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Office of Emergency Management Reminds Us to...

Beat the Heat!

Summer + Texas =  Extreme HEAT!  So let’s understand what can happen to you.  During periods of high heat and humidity, evaporation is slowed, and the body must work extra hard to maintain a normal temperature.  Most heat disorders occur because a person has been overexposed to heat or has over-exerted themselves in these conditions. Older adults, children, and those who may be ill or are sensitive to environmental conditions may succumb to extreme heat.

Additionally, conditions that can induce heat-related illnesses include stagnant atmospheric conditions and poor air quality.  Consequently, people living in urban areas, like San Antonio, may be at greater risk from the effects of a prolonged heat wave than those living in rural areas.  Asphalt and concrete store heat longer and gradually release heat at night, which can produce higher night-time temperatures known as the "urban heat island effect."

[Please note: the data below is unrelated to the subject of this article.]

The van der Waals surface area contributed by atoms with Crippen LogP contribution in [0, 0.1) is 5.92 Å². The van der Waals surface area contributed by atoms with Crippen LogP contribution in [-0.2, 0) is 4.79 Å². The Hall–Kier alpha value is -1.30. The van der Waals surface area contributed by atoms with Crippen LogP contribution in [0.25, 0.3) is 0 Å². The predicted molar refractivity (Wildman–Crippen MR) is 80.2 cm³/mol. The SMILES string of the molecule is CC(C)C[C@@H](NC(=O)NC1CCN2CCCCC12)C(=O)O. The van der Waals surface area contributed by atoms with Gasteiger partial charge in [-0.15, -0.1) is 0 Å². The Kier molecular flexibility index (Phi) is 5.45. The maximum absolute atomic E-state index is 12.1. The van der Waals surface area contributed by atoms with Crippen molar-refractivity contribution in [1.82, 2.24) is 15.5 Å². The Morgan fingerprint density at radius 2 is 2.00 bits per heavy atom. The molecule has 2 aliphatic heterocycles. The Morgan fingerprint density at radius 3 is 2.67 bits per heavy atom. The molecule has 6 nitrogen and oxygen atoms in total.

To prepare for extreme heat, you should stay aware of upcoming temperature changes, identify persons around you who may be vulnerable to excessive heat and check on them often, and most importantly stay hydrated.  Never leave children or pets alone in closed vehicles, stay indoors as much as possible and limit exposure to the sun, eat a well-balanced diet, drink plenty of water even if you do not feel thirsty (avoid caffeine/alcohol), dress in loose-fitting and lightweight clothing, apply sunscreen, and do not over exert yourself.

With a little planning, you can beat the heat and have a safe and fun summer!  For more information, contact the UTSA Office of Emergency Management at BePrepared@utsa.edu or visit the UTSA Campus Alerts website at www.alerts.utsa.edu

By Lorenzo D. Sanchez, Director of Emergency Management

 

BeatHeatFireDanger

July 25, 2017